So what I’m doing is at least introducing my students to some of these topics and ideas and making them think about it.


Tara:  You also just led your first study abroad program (a short-term summer program in northern England). How would you say what you’ve learned about intercultural learning and teaching impacted your facilitation of that program?

Kelly:  It made me really try to think intentionally. One of the courses I taught was Global Business Topics, and I tried to incorporate intercultural learning into that. For example, we talked about “What is culture?” and did the cultural analogies activity I learned in the Foundations of Intercultural Learning & Teaching program.

I just tried to be conscious about talking about culture. I was really impressed with some of the things that the students came up with and how they engaged in these conversations.

I also really emphasized the importance of debriefing. At one point we had a one-week break in our session, and the next day we spent an hour talking about the different things that happened while they were on break. Many of them traveled to different places around Europe—like Paris and Rome—so we talked about what that was like and how it was different than being in an English-speaking country.

So I tried to be conscious about discussing culture and making sure we took enough time to not just do things, but to then debrief those experiences.


Tara:  What are the biggest “ahas” or insights you’ve had so far from your intercultural learning and teaching journey?

Kelly:  The biggest one is probably just that it is a continual process.

Going through the materials and homework in Foundations of Intercultural Learning & Teaching, then discussing with others in the program, was so helpful. You’re learning from what you have going on and what others are doing. I felt like I learned a lot during that program and definitely developed my own intercultural competence.

But then I joined the Intercultural Educators Community, and during every group coaching session, you bring up one little thing you have going on or you’re working on, and you get great feedback from others instantly. Something as simple as, “I was thinking of doing this culture exercise on my study abroad program,” and people are like, “Here’s what you could do to make it even better,” and the group gives me three concrete ideas that I can go and use right away!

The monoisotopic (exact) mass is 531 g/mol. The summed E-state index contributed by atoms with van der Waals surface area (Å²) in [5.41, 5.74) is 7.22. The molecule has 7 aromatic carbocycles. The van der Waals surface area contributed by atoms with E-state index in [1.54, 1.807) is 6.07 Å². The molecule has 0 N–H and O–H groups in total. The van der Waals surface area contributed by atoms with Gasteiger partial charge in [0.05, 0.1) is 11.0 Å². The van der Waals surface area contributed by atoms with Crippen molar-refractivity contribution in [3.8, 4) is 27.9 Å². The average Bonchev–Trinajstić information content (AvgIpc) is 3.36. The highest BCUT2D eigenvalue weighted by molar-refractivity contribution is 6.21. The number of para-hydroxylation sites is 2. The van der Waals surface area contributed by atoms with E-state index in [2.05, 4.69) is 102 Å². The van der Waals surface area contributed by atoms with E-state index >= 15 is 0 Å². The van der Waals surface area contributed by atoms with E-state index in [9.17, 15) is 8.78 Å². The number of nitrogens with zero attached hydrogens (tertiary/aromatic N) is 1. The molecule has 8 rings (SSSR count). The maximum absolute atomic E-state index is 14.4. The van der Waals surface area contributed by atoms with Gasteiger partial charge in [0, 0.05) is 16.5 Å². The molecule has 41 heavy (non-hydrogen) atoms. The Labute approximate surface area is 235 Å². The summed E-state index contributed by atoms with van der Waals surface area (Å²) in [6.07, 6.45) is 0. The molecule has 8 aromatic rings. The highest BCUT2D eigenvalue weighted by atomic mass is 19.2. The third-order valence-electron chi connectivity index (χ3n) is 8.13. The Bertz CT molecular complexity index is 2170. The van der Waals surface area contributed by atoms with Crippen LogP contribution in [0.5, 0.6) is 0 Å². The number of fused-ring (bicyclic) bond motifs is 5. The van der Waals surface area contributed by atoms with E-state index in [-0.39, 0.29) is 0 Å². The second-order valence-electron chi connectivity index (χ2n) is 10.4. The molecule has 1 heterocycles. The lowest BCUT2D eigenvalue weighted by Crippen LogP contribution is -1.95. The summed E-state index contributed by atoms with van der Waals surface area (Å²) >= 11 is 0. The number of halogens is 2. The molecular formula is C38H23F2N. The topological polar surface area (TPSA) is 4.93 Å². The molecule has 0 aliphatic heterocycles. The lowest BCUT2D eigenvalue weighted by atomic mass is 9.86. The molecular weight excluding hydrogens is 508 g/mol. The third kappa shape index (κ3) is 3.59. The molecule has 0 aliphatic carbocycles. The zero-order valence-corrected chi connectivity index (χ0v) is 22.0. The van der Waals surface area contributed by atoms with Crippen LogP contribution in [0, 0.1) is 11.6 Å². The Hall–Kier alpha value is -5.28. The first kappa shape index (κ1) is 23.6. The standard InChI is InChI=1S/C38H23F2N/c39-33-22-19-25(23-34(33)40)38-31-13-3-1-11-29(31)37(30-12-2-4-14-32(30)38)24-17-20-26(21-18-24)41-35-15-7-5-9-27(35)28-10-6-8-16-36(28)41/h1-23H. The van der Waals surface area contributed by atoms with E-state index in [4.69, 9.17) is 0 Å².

So the biggest thing I’ve learned is that this is a continual process, and you have to force yourself to continue to think about it and talk about it, or it’s easy to just get back to, “I’m going to teach them what the textbook says.” You have to force yourself to think about how you can continue to grow.

And the other thing I’ve learned that’s most valuable for me as a facilitator, is that you have to plan, you have to come up with some sort of exercises that you’re going to do in class, and then probably most importantly, you have to take the time to slow down and debrief and talk about what was the value in that activity, exercise, or experience.

For example, maybe a midterm evaluation, where you say, “We learned about this at the beginning of the semester. Let’s talk about how you’ve been applying it.” It’s easy to just keep on moving, but it’s important to slow down and talk about what we did, or talk about how your group meetings have been going so far, or whatever that might be.


Tara:  So, for other educators who might think their work has nothing to do with intercultural learning or teaching, what would you say to them?

Kelly:  I think everyone needs to think about intercultural learning and teaching, especially the way that our world works these days.

For example, I’m in an organization that’s been looking at the real estate community and discussing the fact that we want and need to be more diverse. We’re global companies, our customers are from a wide variety of backgrounds; our workforce needs to be representative of the customers and clients we’re serving. And that’s probably true of any business. Whether you like it or not, with technology and how the world is moving, you have to understand culture to manage a business.

And it’s not just about including a chapter on culture in your courses. It’s not even about having everyone take a culture class, thinking then they’ll get it. Intercultural learning really has to be integrated within everything that we do. If we’re the educators trying to create tomorrow’s leaders, we need to be thinking about it so that we can appropriately equip our students to be successful leaders.

Also, the facilitator really has to have buy-in. Just like the top manager of a business can’t say, “This is what I want you to do,” if s/he doesn’t believe in it themselves. You have to have buy-in at the top, and I feel the same way about teaching something. It has to be ingrained throughout. And the only way to do that is to have the educators believe in it, buy into it, and show it.


If you're interested in integrating intercultural learning into your work, check out True North Intercultural's professional development offerings by clicking here. Introduction to Intercultural Learning & Teaching is now enrolling; registration ends August 27th.